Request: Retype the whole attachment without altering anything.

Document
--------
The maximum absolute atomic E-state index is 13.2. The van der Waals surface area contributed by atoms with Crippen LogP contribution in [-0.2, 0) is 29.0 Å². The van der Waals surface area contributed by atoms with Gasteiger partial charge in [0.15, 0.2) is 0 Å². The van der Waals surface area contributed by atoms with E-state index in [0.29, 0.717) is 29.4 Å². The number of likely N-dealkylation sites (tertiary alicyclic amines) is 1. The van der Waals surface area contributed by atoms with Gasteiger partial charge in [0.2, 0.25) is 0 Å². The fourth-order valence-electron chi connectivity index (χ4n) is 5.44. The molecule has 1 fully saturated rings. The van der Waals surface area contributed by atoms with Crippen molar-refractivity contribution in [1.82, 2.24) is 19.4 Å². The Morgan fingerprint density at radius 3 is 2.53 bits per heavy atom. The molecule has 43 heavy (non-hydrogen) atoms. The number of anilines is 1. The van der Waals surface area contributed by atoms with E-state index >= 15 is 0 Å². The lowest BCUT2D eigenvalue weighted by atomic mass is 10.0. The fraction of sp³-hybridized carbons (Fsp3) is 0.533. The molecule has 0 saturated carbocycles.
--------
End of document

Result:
The maximum absolute atomic E-state index is 13.2. The van der Waals surface area contributed by atoms with Crippen LogP contribution in [-0.2, 0) is 29.0 Å². The van der Waals surface area contributed by atoms with Gasteiger partial charge in [0.15, 0.2) is 0 Å². The van der Waals surface area contributed by atoms with E-state index in [0.29, 0.717) is 29.4 Å². The number of likely N-dealkylation sites (tertiary alicyclic amines) is 1. The van der Waals surface area contributed by atoms with Gasteiger partial charge in [0.2, 0.25) is 0 Å². The fourth-order valence-electron chi connectivity index (χ4n) is 5.44. The molecule has 1 fully saturated rings. The van der Waals surface area contributed by atoms with Crippen molar-refractivity contribution in [1.82, 2.24) is 19.4 Å². The Morgan fingerprint density at radius 3 is 2.53 bits per heavy atom. The molecule has 43 heavy (non-hydrogen) atoms. The number of anilines is 1. The van der Waals surface area contributed by atoms with E-state index >= 15 is 0 Å². The lowest BCUT2D eigenvalue weighted by atomic mass is 10.0. The fraction of sp³-hybridized carbons (Fsp3) is 0.533. The molecule has 0 saturated carbocycles.